There are many reasons why a career as a freelance voice over artist might be appealing to artists. Voice over work can be an opportunity to pursue a lifelong acting dream without needing to live in a city like Los Angeles or New York. With a little time and money invested, aspiring voice over artists can also build a home studio on par with any professional recording studios. From television spots to audiobooks to video games, there have never been more options available to aspiring performers.
And given its status as a gig economy hub, it should come as no surprise that Austin is home to plenty of talented freelance voice over artists. One such artist is Jordan Jones, who has spent the past 19 years amassing an impressive body of work with his vocal talents. Most recognizable as the new voice of Sonny the Cuckoo Bird for Cocoa Puffs, Jones has also worked on countless national commercials, television shows, and video games.
Here he shares five pieces of advice for up-and-coming voice over artists.
Build on an Existing Performance Background
If your only real exposure to voice acting is what you hear in commercials, you might think that the sound of your voice is the only thing that matters. For professional voice over artists, however, voice acting requires the same preparation as any stage or screen performer.
“First and foremost, underlined in bold, you can drop the word ‘voice,’” Jones explains when asked about his approach to voice acting. “We have to study the script. We have to get into character. It’s all the same training.”
Whether it’s college acting classes or community theater experience, knowing how to create a character is essential to the success of any performance. But like stage or screen performers, voice acting is a competitive industry that requires a balance of talent and work ethic. If you do not have some innate ability as a performer and a storyteller, no amount of hard work will help you bridge that gap. “This is one industry where you absolutely need to have some natural talent,” Jones adds.
Take Hobbyist Advice with a Grain of Salt
For new voice over artists, online networks can be an essential source of knowledge. Community websites and social media groups offset the solitary nature of the business, allowing new artists to ask questions, share success stories, and seek out industry mentors. But while Jones is the first to recommend people seek out opportunities to network online, he also encourages people to take this advice with a grain of salt.
“In my experience, if there are a hundred voice actors in a room, ten of them are actual professionals,” he explains. According to Jones, the vast majority of voice over artists you encounter online are “hobbyists or moonlighters,” which means people who are also struggling to break into the industry. It’s crucial, then, to not lean too heavily into the advice of people who are still struggling to find success.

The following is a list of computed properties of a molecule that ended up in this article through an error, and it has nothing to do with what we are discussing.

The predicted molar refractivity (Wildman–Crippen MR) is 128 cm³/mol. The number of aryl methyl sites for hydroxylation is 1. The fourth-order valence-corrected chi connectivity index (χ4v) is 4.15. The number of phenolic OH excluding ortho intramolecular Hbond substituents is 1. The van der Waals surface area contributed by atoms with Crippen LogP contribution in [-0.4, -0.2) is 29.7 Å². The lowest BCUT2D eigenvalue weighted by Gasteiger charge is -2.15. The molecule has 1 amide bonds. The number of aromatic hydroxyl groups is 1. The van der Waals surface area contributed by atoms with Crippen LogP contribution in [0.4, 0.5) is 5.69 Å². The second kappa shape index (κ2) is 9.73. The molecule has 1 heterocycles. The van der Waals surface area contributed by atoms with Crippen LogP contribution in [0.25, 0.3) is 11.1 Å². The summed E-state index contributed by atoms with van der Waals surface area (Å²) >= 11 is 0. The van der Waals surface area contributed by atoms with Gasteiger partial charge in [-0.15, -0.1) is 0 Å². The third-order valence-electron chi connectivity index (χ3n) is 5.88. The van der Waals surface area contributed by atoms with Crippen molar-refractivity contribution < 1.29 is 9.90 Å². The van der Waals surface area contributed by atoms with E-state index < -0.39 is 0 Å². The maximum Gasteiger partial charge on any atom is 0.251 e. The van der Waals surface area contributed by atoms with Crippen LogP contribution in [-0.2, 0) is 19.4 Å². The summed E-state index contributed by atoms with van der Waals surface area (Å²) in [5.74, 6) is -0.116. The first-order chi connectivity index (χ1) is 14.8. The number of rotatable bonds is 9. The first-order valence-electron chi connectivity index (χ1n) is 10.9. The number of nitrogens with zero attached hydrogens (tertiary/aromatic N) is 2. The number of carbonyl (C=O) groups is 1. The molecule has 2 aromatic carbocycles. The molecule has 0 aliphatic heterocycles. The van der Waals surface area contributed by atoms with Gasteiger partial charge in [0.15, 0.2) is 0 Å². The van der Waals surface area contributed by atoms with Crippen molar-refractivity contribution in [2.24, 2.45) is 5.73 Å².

Keep Your Costs Low in the Beginning
When it comes to recording equipment, one of the most common mistakes Jones sees is artists who spend too much money out of the gate. “Don’t dive headfirst, spending $1 billion on the latest technology,” he explains, noting that the high industry attrition rate means many of these voice actors are “going to be turning right around and selling that equipment on Craigslist.”
Instead, Jones suggests starting small and focusing on creating a noise-free environment in your home. “Do what you have to do to get a good sound,” he continues. “Low noise, no hissing, no cracking, absolutely no background noise. This can be done on a shoestring budget.”
Once you’ve learned the ropes – and started building a roster of regular clients – then you can begin to reinvest your earnings back into your home studio.
Balance Your Work Against Your Reputation
As a new voice over artist, odds are you are in the market for whatever work you can find. That often means turning to freelance service sites and accepting below-market rates as you build your demo reels. And while this may be fine in the early going, it could limit your ability to build your reputation in the long-run. “The work is absolutely out there,” Jones admits, “but the ultimate goal is to get to a point where you have talent agents and regular clients hiring you appropriately for work.”
That makes every artist responsible for the management of their career. As you rise through the ranks in your industry, know that the rates you set will determine not only your income but the income of the voice talent that follows you. “It’s left up to the individual as to how underpaid they’re willing to go until they can get to a point where they can demand a more ethical rate,” Jones concludes.
Be Prepared to be a One-Person Shop
As with any freelance career, the challenge of being a freelance voice over artist is wearing a variety of hats. Not only are you responsible for finding your next work, but you also have to ensure that you are getting paid on time, troubleshoot your technical problems, and learn the hundreds of little challenges every other small business owner faces in their day-to-day life. In the end, everything comes down to you.
“Your only product is the sound of your voice,” Jones explains, “and you are 110% responsible for becoming an audio engineer, a marketing specialist, accounts payable, and accounts receivable.”
Perhaps even more important, though, is finding time and money to reinvest in yourself as a performer. “You are responsible for your own product development. Your research, your coaching… you’re improving you. You’ve always got to be improving.”
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